Wednesday, March 04, 2009

The underlying premise;

The terms of public service are the prerogative of the public.
Fundamental among those terms;

  • public servants are accountable to the public, and to

  • meaningful standards of conduct and competence,

at least for the eight measly hours a day that
we have to "trust" them with the control over our power and
our resources.

There is no downside to
unavoidable accountability to unequivocal standards
except to those who benefit from
shoddy enforcement of poorly written standards.

Meaningful standards of conduct and competence
are the prerogative of the master.
They will be drawn up to suit the interests of the masters,
and not of the servants.

Accountability must be under impartial systems
that are powerful enough to hold even the most powerful,
accountable even against their will.

Meaningful standards of conduct and competence can be written.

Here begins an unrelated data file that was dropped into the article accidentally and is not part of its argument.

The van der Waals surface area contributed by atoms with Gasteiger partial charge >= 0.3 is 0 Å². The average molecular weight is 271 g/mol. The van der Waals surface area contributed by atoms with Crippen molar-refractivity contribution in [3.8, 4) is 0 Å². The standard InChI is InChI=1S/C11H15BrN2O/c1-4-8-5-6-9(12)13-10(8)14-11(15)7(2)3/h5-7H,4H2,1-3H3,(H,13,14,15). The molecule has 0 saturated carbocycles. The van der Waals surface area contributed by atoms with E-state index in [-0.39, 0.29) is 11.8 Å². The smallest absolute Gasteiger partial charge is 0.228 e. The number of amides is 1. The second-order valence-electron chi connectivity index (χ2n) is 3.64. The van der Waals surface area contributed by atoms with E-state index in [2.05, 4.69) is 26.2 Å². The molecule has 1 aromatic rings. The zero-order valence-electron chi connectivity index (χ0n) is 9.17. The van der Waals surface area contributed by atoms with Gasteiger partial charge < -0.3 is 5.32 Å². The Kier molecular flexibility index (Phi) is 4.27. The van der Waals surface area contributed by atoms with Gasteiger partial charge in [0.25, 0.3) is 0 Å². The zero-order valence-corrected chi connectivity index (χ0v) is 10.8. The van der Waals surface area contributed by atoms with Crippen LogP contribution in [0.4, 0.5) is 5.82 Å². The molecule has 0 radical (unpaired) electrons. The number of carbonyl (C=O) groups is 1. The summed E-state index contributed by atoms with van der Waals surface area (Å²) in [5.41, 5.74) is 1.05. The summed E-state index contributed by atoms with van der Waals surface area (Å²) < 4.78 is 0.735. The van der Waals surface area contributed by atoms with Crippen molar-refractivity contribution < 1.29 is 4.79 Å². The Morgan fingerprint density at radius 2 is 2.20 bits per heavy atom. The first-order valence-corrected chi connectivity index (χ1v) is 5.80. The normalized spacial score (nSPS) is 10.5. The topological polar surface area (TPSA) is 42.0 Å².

Transparent accountability to those standards can be created.

It is not that it can't be done. It is that it won't be done.
Not at least, by those who record of public service cannot
stand the light of day.

We have lost control over power and resources
that are fundamentally our own.

At what point did it become acceptable for a public servant
to respond to his master's legitimate question
about the public interests by saying,
"no comment"

What greater proof of that could you need,
that you have lost control over your power and resources,
than for a public servant to respond to a legitimate question
about either of them by saying;
"It's none of you business."

Our servants are out of our control.
They will not bring themselves under control.

They will not on their own, create an independent
"ethics commission", or any other body,
powerful enough to hold them honestly accountable
for their conduct and competence, even against their will.

They have not, in more than two hundred years.
Why would they start now?

Except that we make them.

It is time to stand up, dig in our heels, and push back.

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